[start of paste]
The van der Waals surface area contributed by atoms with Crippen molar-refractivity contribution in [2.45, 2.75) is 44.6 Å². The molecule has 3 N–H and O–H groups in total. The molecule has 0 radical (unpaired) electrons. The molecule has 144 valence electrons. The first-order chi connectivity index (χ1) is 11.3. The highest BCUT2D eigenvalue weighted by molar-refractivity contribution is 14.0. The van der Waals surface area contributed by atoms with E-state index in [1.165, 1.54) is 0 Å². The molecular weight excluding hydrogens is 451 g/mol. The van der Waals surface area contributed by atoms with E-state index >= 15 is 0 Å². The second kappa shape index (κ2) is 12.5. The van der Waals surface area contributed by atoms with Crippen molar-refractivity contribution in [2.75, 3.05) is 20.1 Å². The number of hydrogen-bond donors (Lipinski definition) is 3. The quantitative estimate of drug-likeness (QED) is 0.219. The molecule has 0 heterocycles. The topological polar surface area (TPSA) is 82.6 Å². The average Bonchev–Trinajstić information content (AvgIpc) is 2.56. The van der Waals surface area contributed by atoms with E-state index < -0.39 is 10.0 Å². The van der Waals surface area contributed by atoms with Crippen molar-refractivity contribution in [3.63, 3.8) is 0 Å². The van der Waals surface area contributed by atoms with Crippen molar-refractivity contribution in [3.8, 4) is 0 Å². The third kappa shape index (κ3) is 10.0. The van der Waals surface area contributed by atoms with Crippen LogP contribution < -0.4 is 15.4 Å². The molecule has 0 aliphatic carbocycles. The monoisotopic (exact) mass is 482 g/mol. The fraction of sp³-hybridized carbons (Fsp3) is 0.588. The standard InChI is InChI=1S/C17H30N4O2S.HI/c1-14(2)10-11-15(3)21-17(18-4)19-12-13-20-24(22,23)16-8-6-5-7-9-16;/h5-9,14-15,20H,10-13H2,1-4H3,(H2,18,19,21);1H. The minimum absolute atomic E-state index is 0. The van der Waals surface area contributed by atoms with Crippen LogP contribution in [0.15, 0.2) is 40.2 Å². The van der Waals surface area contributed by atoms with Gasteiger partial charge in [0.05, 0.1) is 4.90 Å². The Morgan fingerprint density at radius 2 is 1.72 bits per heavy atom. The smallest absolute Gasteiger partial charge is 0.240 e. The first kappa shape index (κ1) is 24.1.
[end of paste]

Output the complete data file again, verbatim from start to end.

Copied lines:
The van der Waals surface area contributed by atoms with Crippen molar-refractivity contribution in [2.45, 2.75) is 44.6 Å². The molecule has 3 N–H and O–H groups in total. The molecule has 0 radical (unpaired) electrons. The molecule has 144 valence electrons. The first-order chi connectivity index (χ1) is 11.3. The highest BCUT2D eigenvalue weighted by molar-refractivity contribution is 14.0. The van der Waals surface area contributed by atoms with E-state index in [1.165, 1.54) is 0 Å². The molecular weight excluding hydrogens is 451 g/mol. The van der Waals surface area contributed by atoms with E-state index >= 15 is 0 Å². The second kappa shape index (κ2) is 12.5. The van der Waals surface area contributed by atoms with Crippen molar-refractivity contribution in [2.75, 3.05) is 20.1 Å². The number of hydrogen-bond donors (Lipinski definition) is 3. The quantitative estimate of drug-likeness (QED) is 0.219. The molecule has 0 heterocycles. The topological polar surface area (TPSA) is 82.6 Å². The average Bonchev–Trinajstić information content (AvgIpc) is 2.56. The van der Waals surface area contributed by atoms with E-state index < -0.39 is 10.0 Å². The van der Waals surface area contributed by atoms with Crippen molar-refractivity contribution in [3.63, 3.8) is 0 Å². The van der Waals surface area contributed by atoms with Crippen molar-refractivity contribution in [3.8, 4) is 0 Å². The third kappa shape index (κ3) is 10.0. The van der Waals surface area contributed by atoms with Crippen LogP contribution < -0.4 is 15.4 Å². The molecule has 0 aliphatic carbocycles. The monoisotopic (exact) mass is 482 g/mol. The fraction of sp³-hybridized carbons (Fsp3) is 0.588. The standard InChI is InChI=1S/C17H30N4O2S.HI/c1-14(2)10-11-15(3)21-17(18-4)19-12-13-20-24(22,23)16-8-6-5-7-9-16;/h5-9,14-15,20H,10-13H2,1-4H3,(H2,18,19,21);1H. The minimum absolute atomic E-state index is 0. The van der Waals surface area contributed by atoms with Crippen LogP contribution in [0.15, 0.2) is 40.2 Å². The van der Waals surface area contributed by atoms with Gasteiger partial charge in [0.05, 0.1) is 4.90 Å². The Morgan fingerprint density at radius 2 is 1.72 bits per heavy atom. The smallest absolute Gasteiger partial charge is 0.240 e. The first kappa shape index (κ1) is 24.1.